Abstract 17588: Regulation of Cardiac Autophagy by Aldose Reductase
Autophagy is a process that leads to the degradation of dysfunctional cell constituents to maintain cellular homeostasis. Several studies have shown that heart failure is associated with an increase in autophagy, but the mechanisms regulating autophagy in the heart are not well understood. Studies in our laboratory have shown that trans-aortic constriction (TAC) increases myocardial autophagy in mice and that autophagic signaling is enhanced in mice lacking the enzyme aldose reductase (AR). This enzyme catalyzes the reduction of aldehydes such as 4-hydroxy-trans-2-nonenal (HNE) that are generated during lipid peroxidation. However, the role of AR in regulating autophagy is unknown. We hypothesized that pathologic autophagy in the heart is triggered by the accumulation of proteins modified by products of lipid peroxidation and that AR, by removing these products, decreases autophagy. In agreement with this hypothesis, we found close association between HNE-modified proteins and the activation of autophagy (LC3-II conversion) in hearts of mice subjected to TAC. Moreover, perfusion with HNE led to 2-fold increase in LC3-II conversion in adult cardiac myocytes and this increase was significantly greater (3-fold; n=3, P<0.05) in myocytes isolated from AR-null than WT mice. Starvation for 48h led to a 2-fold increase in LC3-II conversion in the heart and this increase was exacerbated in AR-null mice (3-fold; n=3, p<0.05) and diminished (2-fold, n=3, p<0.05) in the hearts of mice with cardio-specific overexpression of AR. Starvation induced AMPK phosphorylation was also increased in AR-null hearts (1.3 to 1.7-fold; n=3, P<0.05). Levels of p62 decreased during starvation in both WT and AR-null hearts. The AR-null hearts were also more susceptible to TAC-induced decrease in fractional shortening and accumulated more HNE-modified proteins (1.5- to 2-fold, n=5, P<0.5) after 2 weeks of TAC than WT hearts. These observations suggest that AR regulates myocardial autophagy by removing protein-modifying products of lipid production.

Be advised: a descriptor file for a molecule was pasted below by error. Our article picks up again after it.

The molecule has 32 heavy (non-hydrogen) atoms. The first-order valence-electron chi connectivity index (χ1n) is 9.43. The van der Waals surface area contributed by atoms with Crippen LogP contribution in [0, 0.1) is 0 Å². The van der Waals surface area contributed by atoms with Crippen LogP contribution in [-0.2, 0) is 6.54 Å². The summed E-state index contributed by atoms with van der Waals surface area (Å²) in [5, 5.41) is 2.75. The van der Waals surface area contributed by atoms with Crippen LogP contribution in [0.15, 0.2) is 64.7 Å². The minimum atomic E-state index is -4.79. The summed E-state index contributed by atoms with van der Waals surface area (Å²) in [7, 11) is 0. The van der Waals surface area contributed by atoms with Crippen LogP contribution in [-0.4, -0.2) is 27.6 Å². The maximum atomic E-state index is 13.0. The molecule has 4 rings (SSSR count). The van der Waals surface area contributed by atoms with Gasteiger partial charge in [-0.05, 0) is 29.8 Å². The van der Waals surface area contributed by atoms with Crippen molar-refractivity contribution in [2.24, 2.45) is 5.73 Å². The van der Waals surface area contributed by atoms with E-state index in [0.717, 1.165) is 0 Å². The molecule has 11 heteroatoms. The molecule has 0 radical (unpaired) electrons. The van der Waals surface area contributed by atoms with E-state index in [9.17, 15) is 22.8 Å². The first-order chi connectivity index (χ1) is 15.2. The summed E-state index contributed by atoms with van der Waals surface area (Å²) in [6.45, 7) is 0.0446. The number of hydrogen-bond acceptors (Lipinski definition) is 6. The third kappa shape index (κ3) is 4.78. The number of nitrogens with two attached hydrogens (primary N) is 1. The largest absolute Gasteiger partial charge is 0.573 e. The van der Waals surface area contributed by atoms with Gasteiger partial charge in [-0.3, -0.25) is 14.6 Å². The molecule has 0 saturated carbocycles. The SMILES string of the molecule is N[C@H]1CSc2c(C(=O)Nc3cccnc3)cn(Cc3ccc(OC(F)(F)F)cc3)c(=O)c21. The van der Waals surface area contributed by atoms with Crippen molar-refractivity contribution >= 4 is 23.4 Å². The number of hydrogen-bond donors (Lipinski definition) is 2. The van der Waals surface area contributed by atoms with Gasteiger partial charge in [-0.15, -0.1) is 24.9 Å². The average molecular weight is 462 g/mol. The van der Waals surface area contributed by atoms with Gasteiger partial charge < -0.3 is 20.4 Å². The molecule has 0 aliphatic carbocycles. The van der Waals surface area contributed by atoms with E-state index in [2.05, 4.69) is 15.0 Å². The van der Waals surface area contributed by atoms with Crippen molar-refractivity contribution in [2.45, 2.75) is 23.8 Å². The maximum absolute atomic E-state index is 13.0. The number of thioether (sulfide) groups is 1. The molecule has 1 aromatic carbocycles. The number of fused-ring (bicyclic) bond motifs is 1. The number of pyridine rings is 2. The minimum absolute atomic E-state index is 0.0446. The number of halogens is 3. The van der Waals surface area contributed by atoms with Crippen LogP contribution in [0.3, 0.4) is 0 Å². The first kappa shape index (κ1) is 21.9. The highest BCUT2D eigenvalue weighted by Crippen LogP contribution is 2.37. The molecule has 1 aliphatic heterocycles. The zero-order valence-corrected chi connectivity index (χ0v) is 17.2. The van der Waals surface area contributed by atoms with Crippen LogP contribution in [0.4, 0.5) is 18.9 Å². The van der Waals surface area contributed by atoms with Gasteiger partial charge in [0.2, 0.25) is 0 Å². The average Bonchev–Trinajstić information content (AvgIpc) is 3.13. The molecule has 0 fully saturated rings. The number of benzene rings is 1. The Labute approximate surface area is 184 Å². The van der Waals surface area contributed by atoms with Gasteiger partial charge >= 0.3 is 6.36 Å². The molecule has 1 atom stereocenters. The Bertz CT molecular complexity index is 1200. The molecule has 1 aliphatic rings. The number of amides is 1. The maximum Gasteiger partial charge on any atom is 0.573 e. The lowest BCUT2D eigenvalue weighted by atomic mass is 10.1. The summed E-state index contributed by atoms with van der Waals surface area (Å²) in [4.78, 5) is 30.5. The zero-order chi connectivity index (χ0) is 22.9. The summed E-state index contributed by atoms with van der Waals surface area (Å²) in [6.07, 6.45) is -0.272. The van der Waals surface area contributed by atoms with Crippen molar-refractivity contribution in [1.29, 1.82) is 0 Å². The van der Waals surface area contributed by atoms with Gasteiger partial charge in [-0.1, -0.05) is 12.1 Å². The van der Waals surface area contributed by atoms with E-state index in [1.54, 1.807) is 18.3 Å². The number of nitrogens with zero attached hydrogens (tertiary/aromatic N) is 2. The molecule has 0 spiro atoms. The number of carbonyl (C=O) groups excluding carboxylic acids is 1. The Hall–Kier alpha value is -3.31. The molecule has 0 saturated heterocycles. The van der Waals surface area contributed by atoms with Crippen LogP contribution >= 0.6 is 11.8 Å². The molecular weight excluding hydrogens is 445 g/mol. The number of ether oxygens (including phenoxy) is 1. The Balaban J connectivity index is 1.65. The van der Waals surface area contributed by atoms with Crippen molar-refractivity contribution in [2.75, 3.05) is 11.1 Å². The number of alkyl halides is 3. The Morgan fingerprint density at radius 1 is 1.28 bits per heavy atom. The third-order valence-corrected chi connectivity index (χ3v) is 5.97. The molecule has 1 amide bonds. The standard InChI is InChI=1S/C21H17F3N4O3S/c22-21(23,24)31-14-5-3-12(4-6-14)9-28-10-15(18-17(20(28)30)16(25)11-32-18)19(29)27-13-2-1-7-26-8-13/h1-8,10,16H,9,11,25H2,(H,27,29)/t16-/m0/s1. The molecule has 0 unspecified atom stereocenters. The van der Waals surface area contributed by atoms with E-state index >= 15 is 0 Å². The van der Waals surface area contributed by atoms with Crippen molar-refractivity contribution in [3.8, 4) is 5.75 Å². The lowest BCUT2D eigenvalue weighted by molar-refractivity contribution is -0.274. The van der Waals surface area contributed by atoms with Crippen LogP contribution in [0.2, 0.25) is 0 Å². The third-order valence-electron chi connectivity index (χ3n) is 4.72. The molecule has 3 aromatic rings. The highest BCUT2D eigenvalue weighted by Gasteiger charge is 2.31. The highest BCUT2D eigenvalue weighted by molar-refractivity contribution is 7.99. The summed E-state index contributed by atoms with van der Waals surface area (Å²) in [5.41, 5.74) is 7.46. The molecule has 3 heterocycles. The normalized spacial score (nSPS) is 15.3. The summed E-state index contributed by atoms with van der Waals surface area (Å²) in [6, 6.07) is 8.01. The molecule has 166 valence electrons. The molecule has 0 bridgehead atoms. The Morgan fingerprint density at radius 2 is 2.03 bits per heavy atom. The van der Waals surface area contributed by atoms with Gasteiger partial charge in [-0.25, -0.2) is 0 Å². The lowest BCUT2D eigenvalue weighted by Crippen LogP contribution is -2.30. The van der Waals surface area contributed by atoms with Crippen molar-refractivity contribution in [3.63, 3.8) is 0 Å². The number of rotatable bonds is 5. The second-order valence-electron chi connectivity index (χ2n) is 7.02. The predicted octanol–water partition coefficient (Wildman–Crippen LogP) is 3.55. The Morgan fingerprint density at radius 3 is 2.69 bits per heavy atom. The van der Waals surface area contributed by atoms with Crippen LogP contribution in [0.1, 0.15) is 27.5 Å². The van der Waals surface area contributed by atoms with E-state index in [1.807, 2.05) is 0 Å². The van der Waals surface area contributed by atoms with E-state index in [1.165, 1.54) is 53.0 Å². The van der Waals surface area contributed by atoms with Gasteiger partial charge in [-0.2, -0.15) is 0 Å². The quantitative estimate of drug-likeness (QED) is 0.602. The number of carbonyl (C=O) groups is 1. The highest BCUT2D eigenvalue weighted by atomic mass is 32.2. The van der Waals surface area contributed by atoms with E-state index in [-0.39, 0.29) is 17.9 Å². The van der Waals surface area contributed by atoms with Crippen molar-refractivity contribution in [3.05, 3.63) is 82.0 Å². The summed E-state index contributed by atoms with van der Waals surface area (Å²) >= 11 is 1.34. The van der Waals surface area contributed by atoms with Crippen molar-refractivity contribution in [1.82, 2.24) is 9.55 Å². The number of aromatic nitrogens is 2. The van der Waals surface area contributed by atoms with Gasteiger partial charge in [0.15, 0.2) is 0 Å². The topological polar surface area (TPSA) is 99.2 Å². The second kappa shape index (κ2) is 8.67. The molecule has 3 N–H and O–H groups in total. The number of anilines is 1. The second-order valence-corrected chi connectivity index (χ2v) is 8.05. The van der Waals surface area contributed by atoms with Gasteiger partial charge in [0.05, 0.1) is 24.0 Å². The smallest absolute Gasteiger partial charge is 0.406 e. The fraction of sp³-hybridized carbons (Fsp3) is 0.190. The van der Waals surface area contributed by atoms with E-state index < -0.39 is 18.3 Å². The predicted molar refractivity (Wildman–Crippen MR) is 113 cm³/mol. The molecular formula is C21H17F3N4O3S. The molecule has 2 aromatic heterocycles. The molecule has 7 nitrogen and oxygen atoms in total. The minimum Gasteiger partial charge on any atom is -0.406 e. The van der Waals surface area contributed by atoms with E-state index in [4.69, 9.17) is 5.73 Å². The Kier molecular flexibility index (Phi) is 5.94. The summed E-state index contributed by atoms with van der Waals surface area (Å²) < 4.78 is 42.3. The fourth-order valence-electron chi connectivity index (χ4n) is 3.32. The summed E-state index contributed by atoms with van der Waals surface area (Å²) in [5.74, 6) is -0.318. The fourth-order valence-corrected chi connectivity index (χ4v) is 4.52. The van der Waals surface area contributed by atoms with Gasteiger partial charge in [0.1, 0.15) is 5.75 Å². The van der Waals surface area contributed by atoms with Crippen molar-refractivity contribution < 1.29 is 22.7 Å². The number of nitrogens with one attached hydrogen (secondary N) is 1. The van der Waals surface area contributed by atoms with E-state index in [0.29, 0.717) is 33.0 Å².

- © 2012 by American Heart Association, Inc.